How teenage galaxies feed themselves

   Mar 15, 7:05 pm

Washington, Mar 15 (ANI): Astronomers have known for quite some time that the earliest galaxies were considerably smaller than the impressive spiral and elliptical galaxies that now fill the Universe.

Over the lifetime of the cosmos galaxies have put on a great deal of weight but their food, and eating habits , are still mysterious.

A new survey of carefully selected galaxies has focussed on their teenage years - roughly the period from about 3 to 5 billion years after the Big Bang.

By employing the state-of-the-art instruments on ESO's Very Large Telescope an international team is unravelling what really happened.

In more than one hundred hours of observations the team has collected the biggest ever set of detailed observations of gas-rich galaxies at this early stage of their development.

"Two different ways of growing galaxies are competing: violent merging events when larger galaxies eat smaller ones, or a smoother and continuous flow of gas onto galaxies. Both can lead to lots of new stars being created," explained Thierry Contini (IRAP, Toulouse, France), who leads the work.

The new results point toward a big change in the cosmic evolution of galaxies, when the Universe was between 3 and 5 billion years old.

Smooth gas flow (eso1040) seems to have been a big factor in the building of galaxies in the very young Universe, whereas mergers became more important later.

"To understand how galaxies grew and evolved we need to look at them in the greatest possible detail. The SINFONI instrument on ESO's VLT is one of the most powerful tools in the world to dissect young and distant galaxies. It plays the same role that a microscope does for a biologist," said Thierry Contini.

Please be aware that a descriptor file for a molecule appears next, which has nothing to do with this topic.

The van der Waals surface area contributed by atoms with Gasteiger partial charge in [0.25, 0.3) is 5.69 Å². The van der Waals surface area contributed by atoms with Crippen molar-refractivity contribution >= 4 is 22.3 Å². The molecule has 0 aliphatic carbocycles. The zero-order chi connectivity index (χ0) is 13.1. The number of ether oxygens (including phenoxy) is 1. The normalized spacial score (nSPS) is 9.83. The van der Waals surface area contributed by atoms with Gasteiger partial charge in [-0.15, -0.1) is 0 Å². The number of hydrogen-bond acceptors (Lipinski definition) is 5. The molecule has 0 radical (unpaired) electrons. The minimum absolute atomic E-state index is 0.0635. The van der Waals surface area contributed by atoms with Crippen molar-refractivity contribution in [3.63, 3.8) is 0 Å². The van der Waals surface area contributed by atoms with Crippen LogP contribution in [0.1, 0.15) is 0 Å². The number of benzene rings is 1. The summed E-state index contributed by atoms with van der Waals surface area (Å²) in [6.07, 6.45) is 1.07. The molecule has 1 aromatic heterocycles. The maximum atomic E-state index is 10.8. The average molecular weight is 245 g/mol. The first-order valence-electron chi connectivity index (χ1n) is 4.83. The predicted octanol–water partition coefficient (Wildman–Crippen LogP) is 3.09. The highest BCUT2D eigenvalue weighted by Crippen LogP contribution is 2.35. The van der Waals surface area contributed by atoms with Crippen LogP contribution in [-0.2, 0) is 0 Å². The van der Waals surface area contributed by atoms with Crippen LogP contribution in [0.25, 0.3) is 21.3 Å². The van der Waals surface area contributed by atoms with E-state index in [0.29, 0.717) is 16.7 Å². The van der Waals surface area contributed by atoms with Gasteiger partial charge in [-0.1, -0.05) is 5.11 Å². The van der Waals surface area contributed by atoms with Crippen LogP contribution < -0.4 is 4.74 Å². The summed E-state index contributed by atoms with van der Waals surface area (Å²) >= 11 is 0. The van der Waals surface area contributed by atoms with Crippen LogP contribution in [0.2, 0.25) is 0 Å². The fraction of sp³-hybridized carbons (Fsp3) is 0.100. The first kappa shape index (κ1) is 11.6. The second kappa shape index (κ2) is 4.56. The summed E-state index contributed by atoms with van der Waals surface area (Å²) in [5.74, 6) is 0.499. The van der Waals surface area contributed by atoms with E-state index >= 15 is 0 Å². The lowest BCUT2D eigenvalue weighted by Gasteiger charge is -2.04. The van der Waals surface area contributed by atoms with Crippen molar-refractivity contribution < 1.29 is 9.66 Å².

Distant galaxies like the ones in the survey are just tiny faint blobs in the sky, but the high image quality from the VLT used with the SINFONI instrument means that the astronomers can make maps of how different parts of the galaxies are moving and what they are made of.

There were some surprises.

"For me, the biggest surprise was the discovery of many galaxies with no rotation of their gas. Such galaxies are not observed in the nearby Universe. None of the current theories predict these objects," said Benoit Epinat, another member of the team.

"We also didn't expect that so many of the young galaxies in the survey would have heavier elements concentrated in their outer parts - this is the exact opposite of what we see in galaxies today," added Contini. (ANI)

Galaxies probably settled 2b yrs earlier than previously believed Oct 31, 12:07 pm
Washington, Oct 31 (ANI): Scientists have dug deeper and discovered that galaxies actually settled in to their current forms some 2 billion years earlier than previously thought.
Full Story
Space tourism appears to be safe for civilians Oct 31, 11:35 am
Washington, Oct 31 (ANI): A new study has revealed that space tourism and brief trip of weightlessness appears to be safe for most of the ordinary citizens.
Full Story
Antarctic ozone hole remains stable for 2014 Oct 31, 11:06 am
Washington, Oct 31 (ANI): The scientists from NASA and the National Oceanic and Atmospheric Administration (NOAA) have recently reported that the Antarctic ozone hole reached its annual peak size on Sept. 11, 2014, which was almost similar to that in 2013.
Full Story
NASA's Cassini captures sunlight glinting off Titan's seas Oct 31, 10:27 am
Washington, Oct 31 (ANI): NASA's Cassini spacecraft has recently observed sunlight glinting off of Titan's north polar seas.
Full Story
Comments

LATEST STORIES
TOP VIDEO STORIES
PHOTO GALLERY